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An historical compendium of the mutability of fortune and honour
ca. early
1600s

V.a.135, page 60

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V.a.135, page 60
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Document-specific information
Title: An historical compendium of the mutability of fortune and honour, etc. [manuscript]
Date: ca. 1600
Repository: Folger Shakespeare Library, Washington, DC, USA
Call number and opening: V.a.135, p. 60
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Item Title
An historical compendium of the mutability of fortune and honour, etc. [manuscript]
Item Date
ca. 1600
Repository
Folger Shakespeare Library, Washington, DC, USA
Call Number
V.a.135, p. 60

Institution Rights and Document Citation

Terms of use
Images that are under Folger copyright are licensed under a Creative Commons Attribution-ShareAlike 4.0 International License. This allows you to use our images without additional permission provided that you cite the Folger Shakespeare Library as the source and you license anything you create using the images under the same or equivalent license. For more information, including permissions beyond the scope of this license, see Permissions. The Folger waives permission fees for non-commercial publication by registered non-profits, including university presses, regardless of the license they use. For images copyrighted by an entity other than the Folger, please contact the copyright holder for permission information.

Document-specific information
Title: An historical compendium of the mutability of fortune and honour, etc. [manuscript]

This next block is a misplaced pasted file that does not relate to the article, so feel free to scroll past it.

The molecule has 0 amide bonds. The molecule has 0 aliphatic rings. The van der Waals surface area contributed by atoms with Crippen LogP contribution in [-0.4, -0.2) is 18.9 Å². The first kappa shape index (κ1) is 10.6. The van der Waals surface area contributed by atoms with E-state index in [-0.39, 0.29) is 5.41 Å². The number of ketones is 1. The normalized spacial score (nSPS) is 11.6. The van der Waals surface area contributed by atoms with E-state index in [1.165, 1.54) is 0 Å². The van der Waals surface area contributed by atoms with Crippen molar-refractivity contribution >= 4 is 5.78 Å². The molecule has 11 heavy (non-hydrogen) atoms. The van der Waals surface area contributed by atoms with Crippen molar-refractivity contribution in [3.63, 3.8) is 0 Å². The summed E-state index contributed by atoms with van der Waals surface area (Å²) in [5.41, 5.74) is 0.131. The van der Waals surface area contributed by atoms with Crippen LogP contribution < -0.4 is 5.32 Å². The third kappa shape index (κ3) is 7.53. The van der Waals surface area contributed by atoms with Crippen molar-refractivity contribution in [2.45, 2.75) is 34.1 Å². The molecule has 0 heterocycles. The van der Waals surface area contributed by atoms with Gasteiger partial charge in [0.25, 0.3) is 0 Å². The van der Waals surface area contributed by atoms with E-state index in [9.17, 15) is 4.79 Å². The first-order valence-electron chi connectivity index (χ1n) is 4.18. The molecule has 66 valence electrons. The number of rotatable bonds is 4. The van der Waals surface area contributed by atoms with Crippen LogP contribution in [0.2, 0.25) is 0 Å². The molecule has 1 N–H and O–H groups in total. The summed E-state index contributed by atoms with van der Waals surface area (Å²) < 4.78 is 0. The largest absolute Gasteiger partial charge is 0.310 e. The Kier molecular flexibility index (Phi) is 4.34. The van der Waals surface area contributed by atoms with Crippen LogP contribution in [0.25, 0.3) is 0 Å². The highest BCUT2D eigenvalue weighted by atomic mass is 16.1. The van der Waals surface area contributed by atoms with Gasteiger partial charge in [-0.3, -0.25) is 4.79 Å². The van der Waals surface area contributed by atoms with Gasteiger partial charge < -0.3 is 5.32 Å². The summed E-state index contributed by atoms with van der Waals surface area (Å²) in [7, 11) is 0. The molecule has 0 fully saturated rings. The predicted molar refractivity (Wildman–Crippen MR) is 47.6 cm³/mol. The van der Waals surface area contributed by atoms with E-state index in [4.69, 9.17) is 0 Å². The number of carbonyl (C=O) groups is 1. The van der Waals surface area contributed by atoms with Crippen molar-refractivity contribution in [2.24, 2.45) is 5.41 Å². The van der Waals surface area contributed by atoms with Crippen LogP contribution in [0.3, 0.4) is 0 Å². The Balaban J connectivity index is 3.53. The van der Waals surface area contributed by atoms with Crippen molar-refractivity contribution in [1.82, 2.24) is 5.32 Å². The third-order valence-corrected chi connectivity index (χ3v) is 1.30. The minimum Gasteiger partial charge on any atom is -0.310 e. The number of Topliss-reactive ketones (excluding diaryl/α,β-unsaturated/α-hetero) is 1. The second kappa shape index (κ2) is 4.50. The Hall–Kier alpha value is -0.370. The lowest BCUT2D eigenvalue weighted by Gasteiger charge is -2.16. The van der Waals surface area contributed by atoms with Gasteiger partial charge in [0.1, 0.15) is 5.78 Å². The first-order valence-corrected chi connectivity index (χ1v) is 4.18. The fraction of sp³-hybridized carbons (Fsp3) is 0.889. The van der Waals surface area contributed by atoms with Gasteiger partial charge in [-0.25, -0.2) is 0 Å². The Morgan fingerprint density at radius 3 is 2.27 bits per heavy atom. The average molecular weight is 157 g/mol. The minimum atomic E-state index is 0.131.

Date: ca. 1600
Repository: Folger Shakespeare Library, Washington, DC, USA
Call number and opening: V.a.135, p. 60
View online bibliographic record

A previously unnoticed reference to Hamlet – possibly one of the earliest in existence – is in a manuscript held by the Folger Shakespeare Library. In An Historicall Compendiu[m] of the Mutabilitie of FORTUNE & HONOUR &c (MS V.a.135), the unknown author begins a final section on “Honour,” after discussing such topics as “Fortune” and “Fame.” A key example in this section seems to be Shakespeare’s Hamlet: “So farr is Death from being held any Evill to perfect Resolutions, as the Revengfull Dane, in the Tragedie, would not take his Uncles life while he made his Deuotions: Art thou then Imprisoned?” (p. 60). This corresponds to the moment in act 3 scene 3 lines 77-84 of Hamlet, when the prince spies his uncle seemingly at prayer, and declines to kill him:

Now might I do it <pat>, now he is a-praying,
And now I'll do’t.
And so he goes to heaven,
And so am I <revenged>. That would be scanned:
A villain kills my father, and for that,
I, his sole son, do this same villain send
To heaven.
Why, this is <hire> and <salary,> not revenge.

Most of the book’s examples are Classical in nature: “Hercules” and “the Labours he overcame” (p. 47), Damocles (here called “the Philosopher”), who was “placed vpon a Bed of State, in the middst of all his Pleasures and Glories” but had a sword dangling above him, suspended precariously by “a small haire” (p. 47); Alexander, who responded to Darius’s offer “to diuide his Kingdome” with the retort that “the world was no more capable of two Emperors, then the Heauen of Suns” (p. 49); or “The Triumviri” (Antony, Augustus and Lepidus), who “became Instruments of Ruin to themselues” (p. 49). Amongst the discussion of flattery leading to betrayal, there is a rare Biblical example: “What were the Tragedies wrought by Salom in Herod’s House”? (p. 52). The Hamlet allusion follows on from a Classical contemplation of what comes after death: “Canius may then constantly meditate the Sense of Separation betweene Soule & Bodie, and hartily returne the Emperour thanks” (Canius Julius famously had no fear of his imminent execution, for the chance it offered to find out if the soul would continue after the body’s death; he promised to return if it did). Hamlet, though, is unique amongst the examples as a reference to English drama.